Well it depends upon wheather how common this word "walking stick". To me its an adjective because this word is not so common in our vernacular. But those people to whome this word is common may regard it as a compound word (walking stick - open form of compound words).

As far as the second problem is concerned, its clearly a present Participle since the adjectival quality of the word "speaking" is dominant.

In the third example, "washing machine" is clearly a compound word thus you can call it a gerund.

I hope that would solve your problems.
Fahad
Walking Stick, and Washing Machine are both NOUNS. Call them compound nouns if you want. People used to put hypthen in compund nouns so you would understand that there were in fact one one. So a Washing-Machine is a machine you use to do your washing, and a washing machine is a machine that is currently washing something. So technically a walking stick is a stick thats kind of walking (on its own!).

When someone invented a "Washing Machine" then called it that. A bad use of English, but one that very common in the modern word, thanks to the delights of Marketing. Blame the marketing department.

To conlcude, "Walking" and "Washing" in these cases are not GERUNDS, not PRESENT PARTICIPLES, but simply NOUNS.
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To conlcude, "Walking" and "Washing" in these cases are not GERUNDS, not PRESENT PARTICIPLES, but simply NOUNS.

I am sorry but I have to disagree. "Walking stick", agreed it's a noun. But 'walking"- by itself is an adjective.

what kind of machine is this?

It's a washing machine.

What kind of manager is he?

He is the tightkind.Emotion: smile
Long time waiting I see!
Surely in all these examples these - ing ending words are all adjectives describing the noun that follows each in turn? A walking stick could be a stick that is walking or a stick used for walking but neither of these uses is as a present participle. if a gerund is just an " - ing" then these are gerunds but they are anyway adjectives as they precede a noun.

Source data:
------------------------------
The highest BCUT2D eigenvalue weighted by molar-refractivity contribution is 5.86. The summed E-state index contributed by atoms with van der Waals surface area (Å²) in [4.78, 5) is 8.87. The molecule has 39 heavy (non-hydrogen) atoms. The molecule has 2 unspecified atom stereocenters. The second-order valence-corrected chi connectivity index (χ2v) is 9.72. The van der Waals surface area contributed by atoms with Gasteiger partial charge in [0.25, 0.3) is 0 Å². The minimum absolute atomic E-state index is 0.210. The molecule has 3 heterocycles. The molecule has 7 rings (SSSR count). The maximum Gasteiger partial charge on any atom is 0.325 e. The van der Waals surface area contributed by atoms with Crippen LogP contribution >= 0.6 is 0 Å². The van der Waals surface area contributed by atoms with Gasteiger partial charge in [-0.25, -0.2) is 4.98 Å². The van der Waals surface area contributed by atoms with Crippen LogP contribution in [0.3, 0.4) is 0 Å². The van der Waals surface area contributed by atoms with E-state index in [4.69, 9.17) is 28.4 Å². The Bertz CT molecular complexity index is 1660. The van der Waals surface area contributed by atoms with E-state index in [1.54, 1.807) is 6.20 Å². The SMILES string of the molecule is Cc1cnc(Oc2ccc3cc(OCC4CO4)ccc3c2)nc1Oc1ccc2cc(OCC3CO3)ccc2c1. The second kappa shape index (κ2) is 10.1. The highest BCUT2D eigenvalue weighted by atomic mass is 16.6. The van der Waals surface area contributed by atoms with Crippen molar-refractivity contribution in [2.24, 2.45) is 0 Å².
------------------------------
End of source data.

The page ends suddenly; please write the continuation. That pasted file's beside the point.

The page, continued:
if a gerund is just an " - ing" then these are gerunds but they are anyway adjectives as they precede a noun.

Hi Anon,

I find your statement too easy but partially correct. Not all “ing” ending words are gerunds. Based on my observation of your writing, I think you should know better than that.

If you will, please tell us if all these [ing] words are gerunds:

She needs a heating pad

It’s a hundred outside and we need come cooling

John is born a eating machine

He enjoys eating constantly

The other day, I saw him wolfing down 3 hamburgers and 2 milkshakes in 10 minutes.

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Goodman· I see dringking man - this is not a sentence with complete sense.

Possibilities: I see a man drinking (a soda) where drinking is a present participle of the verb “drink” describing the action.

I see a man who is drinking (a soda) ---drinking is used in it’s present progress form.

I see a man drinking from a drinking fountain -- 1st “drinking” is present participle describing what the man is doing.

The 2nd “drinking” is used as an adjective describing the fountain.

I need the drinking water--- “The” does not work in this context. Perhaps, “I need some drinking water” works better

“Drinking” is an adjective describing what kind of water it is. None of the above sentences containa a gerund.

In the following sentences “drinking” is used as gerunds:

1) Drinking a glass of wine everyday is good to your health; according to a report from NEJM.

2) Drinking and driving is hazardous to your health

3) Drinking two glasses of beer can potentially put you over the legal limit to drive.